The musings of one Andrew Langer - defender of liberty, passionate protector of individual rights, foodie. (Note: Said Musings of Andrew Langer are his own, and the views represented herein are likewise his views, and not the views of any other people, entities, foodstuffs, etc [unless otherwise specifically and explicitly noted].)

Thursday, February 09, 2006

An Interesting Take on Tax Cuts, Revenue and Jobs...

I was looking on the Hartford Courant's website for information about how to send a letter to the editor (I've drafted a letter regarding yeterday's editorial on the "Lost Liberty Hotel" project, which I'll share with you all later), and I came across the following letter.

I really enjoy it when a person reads or sees an item in the media, it doesn't jibe with them, and they do the research that proves what they suspected. In this case, Tim Manning of Middletown, CT, thought there wasn't something right with another letter writer's assertion that the jobs that have been created in this economy cost roughly $191k apiece, due to the tax cuts.

So, he went, pulled the figures, did the math, and found the flaw in the earlier letter (showing again, incidentally, just how right Arthur Laffer was):,0,4294624.story?page=2&coll=hc-headlines-letters

Revenues Increase Despite Tax Cuts

In his Feb. 7 letter ["Expensive Jobs"], Robert A. Weeks draws the conclusion that each of the 4.6 million jobs created since 2002 cost $191,204 dollars to create, based on federal tax cuts of $880 billion dollars. I visited the Congressional Budget Office website ( and looked up the historical budget numbers.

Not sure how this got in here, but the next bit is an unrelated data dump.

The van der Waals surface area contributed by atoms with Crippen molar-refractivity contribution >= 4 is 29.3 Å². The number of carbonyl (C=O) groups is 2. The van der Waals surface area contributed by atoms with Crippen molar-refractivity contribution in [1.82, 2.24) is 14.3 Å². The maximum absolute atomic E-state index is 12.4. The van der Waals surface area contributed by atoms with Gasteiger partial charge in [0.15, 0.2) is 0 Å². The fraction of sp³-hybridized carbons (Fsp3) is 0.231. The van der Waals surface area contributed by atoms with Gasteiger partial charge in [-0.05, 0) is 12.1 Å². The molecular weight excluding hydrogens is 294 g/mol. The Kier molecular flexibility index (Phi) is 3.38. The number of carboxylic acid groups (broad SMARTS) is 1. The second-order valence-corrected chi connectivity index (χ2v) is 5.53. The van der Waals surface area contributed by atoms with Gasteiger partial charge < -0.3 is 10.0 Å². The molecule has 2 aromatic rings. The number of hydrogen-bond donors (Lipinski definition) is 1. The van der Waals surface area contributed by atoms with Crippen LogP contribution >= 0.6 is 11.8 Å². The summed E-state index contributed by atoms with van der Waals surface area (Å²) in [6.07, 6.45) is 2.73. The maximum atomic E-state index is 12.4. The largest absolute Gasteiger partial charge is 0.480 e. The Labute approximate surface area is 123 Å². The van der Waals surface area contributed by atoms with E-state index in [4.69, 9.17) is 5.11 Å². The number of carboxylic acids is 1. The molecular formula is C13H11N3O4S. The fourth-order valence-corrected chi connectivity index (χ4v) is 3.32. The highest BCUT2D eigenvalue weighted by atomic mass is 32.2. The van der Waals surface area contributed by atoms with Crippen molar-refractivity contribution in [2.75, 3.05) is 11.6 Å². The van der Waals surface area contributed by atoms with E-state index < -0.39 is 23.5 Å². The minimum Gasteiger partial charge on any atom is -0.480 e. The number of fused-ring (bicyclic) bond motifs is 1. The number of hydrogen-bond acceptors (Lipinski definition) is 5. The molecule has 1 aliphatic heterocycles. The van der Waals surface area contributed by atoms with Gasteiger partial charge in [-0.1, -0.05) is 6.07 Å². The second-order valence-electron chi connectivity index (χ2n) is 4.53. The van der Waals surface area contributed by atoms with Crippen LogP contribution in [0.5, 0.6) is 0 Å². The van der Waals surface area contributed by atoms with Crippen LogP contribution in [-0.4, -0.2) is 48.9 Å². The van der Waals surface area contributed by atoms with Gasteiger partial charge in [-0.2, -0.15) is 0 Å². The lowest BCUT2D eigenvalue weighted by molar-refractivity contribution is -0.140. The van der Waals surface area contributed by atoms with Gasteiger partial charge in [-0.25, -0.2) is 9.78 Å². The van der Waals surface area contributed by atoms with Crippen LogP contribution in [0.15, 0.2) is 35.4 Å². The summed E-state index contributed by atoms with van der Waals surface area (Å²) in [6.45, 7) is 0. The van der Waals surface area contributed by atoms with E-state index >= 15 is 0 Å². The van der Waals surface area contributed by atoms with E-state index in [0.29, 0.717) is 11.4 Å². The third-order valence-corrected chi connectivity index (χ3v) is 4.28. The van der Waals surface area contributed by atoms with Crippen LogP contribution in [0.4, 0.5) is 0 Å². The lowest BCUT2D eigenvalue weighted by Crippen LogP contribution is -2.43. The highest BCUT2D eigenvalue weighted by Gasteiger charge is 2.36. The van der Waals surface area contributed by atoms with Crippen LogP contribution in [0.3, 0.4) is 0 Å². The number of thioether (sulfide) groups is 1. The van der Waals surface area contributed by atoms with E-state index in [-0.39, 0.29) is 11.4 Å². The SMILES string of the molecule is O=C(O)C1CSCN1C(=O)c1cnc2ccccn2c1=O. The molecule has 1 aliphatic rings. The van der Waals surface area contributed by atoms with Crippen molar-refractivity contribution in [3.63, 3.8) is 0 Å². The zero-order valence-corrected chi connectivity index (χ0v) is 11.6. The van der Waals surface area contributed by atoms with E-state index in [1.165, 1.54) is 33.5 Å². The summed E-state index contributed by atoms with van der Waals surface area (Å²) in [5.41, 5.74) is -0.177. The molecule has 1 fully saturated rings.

In 2002, the total of all individual income taxes collected by the federal government was $858 billion. In 2005, revenue from individual income taxes had risen to $927 billion. So, even though there was a cut in tax rates, there was no cut in tax revenue.

However, individual income taxes represent only a portion of all income collected by the federal government. In 2002, the total revenue collected by the federal government was $1,853 billion. In 2005, the total revenue collected by the federal government was more than $2,154 billion.

I realized that Mr.Weeks was looking at the problem backward. The question is not, How much did it cost to create 4.6 million new jobs? A better question is, How much additional revenue did the government collect while the economy was creating 4.6 million new jobs? The answer appears to be $301 billion.

Tim Manning

---end quoted material---

Excellent job, Mr. Manning. Well-researched and cogently written. Keep up the great work!

- Andrew Langer


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